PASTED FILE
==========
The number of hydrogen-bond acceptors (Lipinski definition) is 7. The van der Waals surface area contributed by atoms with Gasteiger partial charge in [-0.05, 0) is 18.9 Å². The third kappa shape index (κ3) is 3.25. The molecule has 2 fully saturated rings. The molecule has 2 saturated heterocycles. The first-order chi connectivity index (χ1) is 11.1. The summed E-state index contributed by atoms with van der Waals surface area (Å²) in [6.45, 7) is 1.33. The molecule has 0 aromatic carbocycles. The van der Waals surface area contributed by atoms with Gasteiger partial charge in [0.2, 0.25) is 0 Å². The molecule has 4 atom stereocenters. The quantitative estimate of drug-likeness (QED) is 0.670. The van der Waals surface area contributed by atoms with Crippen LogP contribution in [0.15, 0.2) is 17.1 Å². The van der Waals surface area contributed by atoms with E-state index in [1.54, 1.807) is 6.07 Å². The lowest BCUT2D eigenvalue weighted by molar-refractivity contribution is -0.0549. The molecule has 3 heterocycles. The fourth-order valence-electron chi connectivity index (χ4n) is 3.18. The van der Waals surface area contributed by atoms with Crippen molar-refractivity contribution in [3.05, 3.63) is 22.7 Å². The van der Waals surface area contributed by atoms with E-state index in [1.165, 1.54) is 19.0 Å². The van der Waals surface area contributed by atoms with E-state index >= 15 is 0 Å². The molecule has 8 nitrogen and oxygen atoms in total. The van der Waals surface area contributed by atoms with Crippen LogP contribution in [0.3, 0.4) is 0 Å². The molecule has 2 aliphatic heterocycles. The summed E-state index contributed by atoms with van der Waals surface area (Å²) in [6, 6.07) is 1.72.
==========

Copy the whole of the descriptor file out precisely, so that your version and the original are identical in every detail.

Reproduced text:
The number of hydrogen-bond acceptors (Lipinski definition) is 7. The van der Waals surface area contributed by atoms with Gasteiger partial charge in [-0.05, 0) is 18.9 Å². The third kappa shape index (κ3) is 3.25. The molecule has 2 fully saturated rings. The molecule has 2 saturated heterocycles. The first-order chi connectivity index (χ1) is 11.1. The summed E-state index contributed by atoms with van der Waals surface area (Å²) in [6.45, 7) is 1.33. The molecule has 0 aromatic carbocycles. The van der Waals surface area contributed by atoms with Gasteiger partial charge in [0.2, 0.25) is 0 Å². The molecule has 4 atom stereocenters. The quantitative estimate of drug-likeness (QED) is 0.670. The van der Waals surface area contributed by atoms with Crippen LogP contribution in [0.15, 0.2) is 17.1 Å². The van der Waals surface area contributed by atoms with E-state index in [1.54, 1.807) is 6.07 Å². The lowest BCUT2D eigenvalue weighted by molar-refractivity contribution is -0.0549. The molecule has 3 heterocycles. The fourth-order valence-electron chi connectivity index (χ4n) is 3.18. The van der Waals surface area contributed by atoms with Crippen molar-refractivity contribution in [3.05, 3.63) is 22.7 Å². The van der Waals surface area contributed by atoms with E-state index in [1.165, 1.54) is 19.0 Å². The van der Waals surface area contributed by atoms with E-state index >= 15 is 0 Å². The molecule has 8 nitrogen and oxygen atoms in total. The van der Waals surface area contributed by atoms with Crippen LogP contribution in [0.3, 0.4) is 0 Å². The molecule has 2 aliphatic heterocycles. The summed E-state index contributed by atoms with van der Waals surface area (Å²) in [6, 6.07) is 1.72.